Source: Financial Express

What's your biggest fear? Is it rats, snakes, public speaking or is it the fear of losing all your hard earned money? Well, in these uncertain times, the fear of losing one's shirt is not irrational. When Americans smell fear, the first thing they do is park their money in savings deposits. Sudden shifts characterized by a huge inflow of funds into these accounts usually coincide with moments of great monetary stress. The biggest episodes in history have been the Lehman Brothers failure, the Greek Failure, and the debt ceiling crisis.

These three historical moments are ranked from 2 to 4. But, what caused the largest ever inflow of US$ 131.9 bn in one week into commercial bank savings deposits? This happened just this past week. But, there have been no breaking news headlines. The vast majority of the US population has virtually no money saved up. Therefore, it is quite likely that the money that has moved belongs to the rich. So we wonder why the people in the know have just decided to park the most cash ever into savings accounts. We wonder what's on the horizon.

Major central banks across the globe have been on a money printing spree over the last few years. Especially ever since the financial crisis broke out in 2007-08. The pretext has been to safeguard the financial system and to boost economic growth. The US Federal Reserve is currently doing its third round of QE. There is little doubt that it has not done much to prop up the economy. Yet the central bank has shown no inclination to discontinue the program. Same is the case with other major central banks such as European Central Bank (ECB) and Bank of Japan (BOJ).

Any reasonable person would think that in due course, these financial steroids will be done away with. But a gentleman called Mr Bruce Kasting presents a contrary perspective in his blog. He uses the term 'evergreen' monetary policy to describe inflexible policy without a defined ending. No central bank has put a deadline or limits to its easing programs. The BOJ has so far done ten rounds of QE and more is on its way. The US central bank appears to be preparing for a QE 4 soon. And then we'll have QE5 and QE6. It will just go on. What was meant to be an arbitrary monetary stimulus has almost become a new normal. If this is indeed true and the QE rounds go on very long, then the sky would be the limit for gold prices. No wonder experts have been giving unfathomable targets for gold prices!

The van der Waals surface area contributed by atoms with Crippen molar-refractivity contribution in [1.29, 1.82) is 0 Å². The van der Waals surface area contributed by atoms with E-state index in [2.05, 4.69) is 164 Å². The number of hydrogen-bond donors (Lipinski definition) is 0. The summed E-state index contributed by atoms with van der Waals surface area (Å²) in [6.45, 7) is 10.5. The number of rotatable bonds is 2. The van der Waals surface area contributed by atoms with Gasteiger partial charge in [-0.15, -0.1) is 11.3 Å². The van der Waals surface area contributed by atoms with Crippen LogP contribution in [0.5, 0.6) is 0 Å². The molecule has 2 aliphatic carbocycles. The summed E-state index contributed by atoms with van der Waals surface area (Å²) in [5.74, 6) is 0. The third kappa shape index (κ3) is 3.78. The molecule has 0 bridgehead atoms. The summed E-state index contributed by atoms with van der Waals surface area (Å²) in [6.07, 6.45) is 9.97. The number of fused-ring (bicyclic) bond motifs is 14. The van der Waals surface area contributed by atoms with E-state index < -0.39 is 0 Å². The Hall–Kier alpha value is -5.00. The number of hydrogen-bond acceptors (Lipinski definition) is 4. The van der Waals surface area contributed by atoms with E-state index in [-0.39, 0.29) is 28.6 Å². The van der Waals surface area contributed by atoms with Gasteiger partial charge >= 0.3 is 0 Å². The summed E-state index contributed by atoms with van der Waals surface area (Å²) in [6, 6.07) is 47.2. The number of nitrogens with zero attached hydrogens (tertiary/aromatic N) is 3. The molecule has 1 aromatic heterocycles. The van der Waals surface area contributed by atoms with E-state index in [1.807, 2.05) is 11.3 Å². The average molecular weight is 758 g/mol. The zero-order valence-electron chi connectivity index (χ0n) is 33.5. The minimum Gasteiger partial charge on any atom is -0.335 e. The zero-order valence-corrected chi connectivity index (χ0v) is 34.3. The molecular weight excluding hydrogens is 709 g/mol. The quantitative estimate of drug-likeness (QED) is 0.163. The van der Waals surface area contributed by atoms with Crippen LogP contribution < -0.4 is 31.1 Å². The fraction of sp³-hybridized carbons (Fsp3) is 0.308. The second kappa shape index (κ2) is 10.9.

In some good news to the Indian government which has been facing flak on economic front, credit rating agency Moody's has said that it is maintaining its stable outlook on India's rating. However, it has warned that several challenges still remain. The most important being the country's fiscal deficit. Economic growth has slowed in India in recent months, and the country has suffered mild erosion in its economic profile, with widening trade and current-account deficits.

The central government's fiscal deficit exceeded official projections for the year ended March 31, 2012, reaching 5.9% of GDP. In addition, inflation remains stubbornly high despite the Reserve Bank of India's (RBI) tightening policies. The government in-order to raise revenues has tried several methods but has found little success in that. The government must find ways to reduce the fiscal deficit that threatens to undermine the country's credit standing and possibly trigger a downgrade to junk status.